After leaving Gott, they returned to Phoenix, Arizona where they purchased the California Closet Company. They hold the franchise for all of Arizona, except Tucson and its immediate area. Sales, manufacturing and installation are all part of the total operation. Kyle and Marsha are both active in the business.

Submitted by Berwin King
Scanned out of the Cowley County Heritage book, Page 219.

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Lawrence P. & Brunise King

Lawrence is the eighth child and youngest son born to James Erbie and Elsie King. He is a grandson of John George King and Mary James King.

Brunise is the oldest child born to Frank C. Bragg and Willie Clyde Jones Bragg. Her parents reside in Columbus, Georgia. (continued on page 218)

Submitted by Brunise Bragg King
Scanned out of the Cowley County Heritage book, Page 220.

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Cowley County Heritage Book Page 220


(continued from page 219) Brunise's sister Betty and her brother Austin also live in Columbus.

Lawrence and Brunise moved to Winfield from Columbus, Georgia in 1953. They have four chfldren: Lawrence Jr., LeRoy, Dorothy and Diane. Lawrence Jr. and wife Jeanette Schmidt King have three children, Maria, Lawrence III and James and live in Winfield. LeRoy and his wife Sonja have a son Harley and live in Indiana. Dorothy, her husband Clayton Vaughn, and her two children by a previous marriage, Hallie Ellen and Jimmy Topper, live in Cowley County. Diane and her three children, Adrienne, (Andy) Brianne and Michael, live in Cowley County. Diane's husband, Michael Bowlin, was killed in an automobile accident in 1986. He is buried at Winfield.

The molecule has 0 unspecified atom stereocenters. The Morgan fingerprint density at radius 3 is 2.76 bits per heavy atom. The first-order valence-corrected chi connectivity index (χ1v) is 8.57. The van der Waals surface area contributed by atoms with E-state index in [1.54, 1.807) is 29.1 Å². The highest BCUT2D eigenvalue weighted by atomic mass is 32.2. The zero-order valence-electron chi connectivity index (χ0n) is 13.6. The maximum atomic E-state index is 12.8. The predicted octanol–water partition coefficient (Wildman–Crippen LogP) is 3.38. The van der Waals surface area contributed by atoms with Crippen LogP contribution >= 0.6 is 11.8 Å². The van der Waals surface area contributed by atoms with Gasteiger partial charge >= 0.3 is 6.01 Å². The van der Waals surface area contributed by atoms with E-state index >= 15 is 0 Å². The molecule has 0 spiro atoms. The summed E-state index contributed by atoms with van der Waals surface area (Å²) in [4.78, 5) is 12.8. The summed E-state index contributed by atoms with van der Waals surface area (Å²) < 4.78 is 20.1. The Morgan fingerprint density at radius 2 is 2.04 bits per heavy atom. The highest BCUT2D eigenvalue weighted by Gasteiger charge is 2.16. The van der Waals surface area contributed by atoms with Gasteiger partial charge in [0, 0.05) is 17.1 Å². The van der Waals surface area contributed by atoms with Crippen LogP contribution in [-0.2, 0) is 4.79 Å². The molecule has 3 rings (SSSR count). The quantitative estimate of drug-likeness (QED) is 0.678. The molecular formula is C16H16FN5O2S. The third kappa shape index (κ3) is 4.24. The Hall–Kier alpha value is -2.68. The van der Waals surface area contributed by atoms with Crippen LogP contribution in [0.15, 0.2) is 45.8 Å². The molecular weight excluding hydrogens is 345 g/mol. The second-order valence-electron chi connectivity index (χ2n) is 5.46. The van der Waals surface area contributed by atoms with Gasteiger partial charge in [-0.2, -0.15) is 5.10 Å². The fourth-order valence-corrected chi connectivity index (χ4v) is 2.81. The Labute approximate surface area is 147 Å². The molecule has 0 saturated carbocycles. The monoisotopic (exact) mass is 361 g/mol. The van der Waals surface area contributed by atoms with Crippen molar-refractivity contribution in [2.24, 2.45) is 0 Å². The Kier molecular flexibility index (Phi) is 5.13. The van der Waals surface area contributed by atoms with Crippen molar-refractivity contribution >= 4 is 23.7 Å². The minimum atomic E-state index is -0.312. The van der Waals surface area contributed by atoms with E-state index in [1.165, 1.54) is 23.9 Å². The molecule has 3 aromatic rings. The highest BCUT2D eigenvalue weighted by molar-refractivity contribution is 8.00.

Lawrence and Brunise moved into Grandpa King's original home (John George King) north of Winfield in 1953 and raised their family there. They now live 3/4 mile north in a new home. They still own and farm the old home place of John George and Mary Jane.

Submitted by Brunise Bragg King
Scanned out of the Cowley County Heritage book, Page 220.

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Memories of Omer & Hallie King

Omer King, son of John George King and Mary James King, burn October 10, 1884, married Hallie Violet McKee. Both are deceased. They had two children, Etna Claude, born September 23, 1908 and Eva Mildred, born October 10, 1910. Etna married Pansy Taylor. They had three boys. Eva married Walter Scantlin. They had two girls and two boys. We (their children) want to tell about the wonderful memories spent in Cowley County. Visits to the farm north of Winfield top the list. Once a week, a drive into town to take the cream and butter seemed to take forever when in actuality it took about twenty minutes. Evenings on the roof of the back porch, lying on a blanket and grandmother pointing out the big dipper, seven little sisters and the milky way, was our first lesson in astronomy. Lying on the hay rack full of fresh hay and the bull munching when we woke up in the morning.

The pond was a great favorite of ours in that ole cow pasture. It was so serene and quiet back there. You almost felt as though you were on a deserted island.

Grandma would throw the old feather tick in the bed of the pick-up and we'd lay there for hours telling ghost stories before falling asleep.

Our once a week trip to Akron, to watch a movie outside behind the General Store, was great fun. I think we sat on the ground.

We had relatives living on all sides of us and on Sunday everybody gathered at the Grandview Church. We thought that was the only church in the whole world. One time Dad and Grandpa caught a badger on the aid place, almost killed the dogs and took 3-4 hours to get him out of his borrow.

The ole gray mare was another favorite of ours. The four of us (cousins) would ride that horse at once, we were all little. Her name was Fanny. How we loved that gentle old horse.

Of course, there was a collie dog whose name was Chubby that we all were very attached to. We thought he understood what we said to him. Picking berries by the side of the road was great fun because we knew Grandma would make pies and, oh, how good they were. We loved that good ole fried chicken too, but we didn't want her to kill the chicken.

One time we were visiting the form and getting ready to leave, Grandma was sad because we were leaving and she was teary-eyed. One of the younger boys had just got a scolding from Mom and he said, "Grandma, did Mom scold you too?"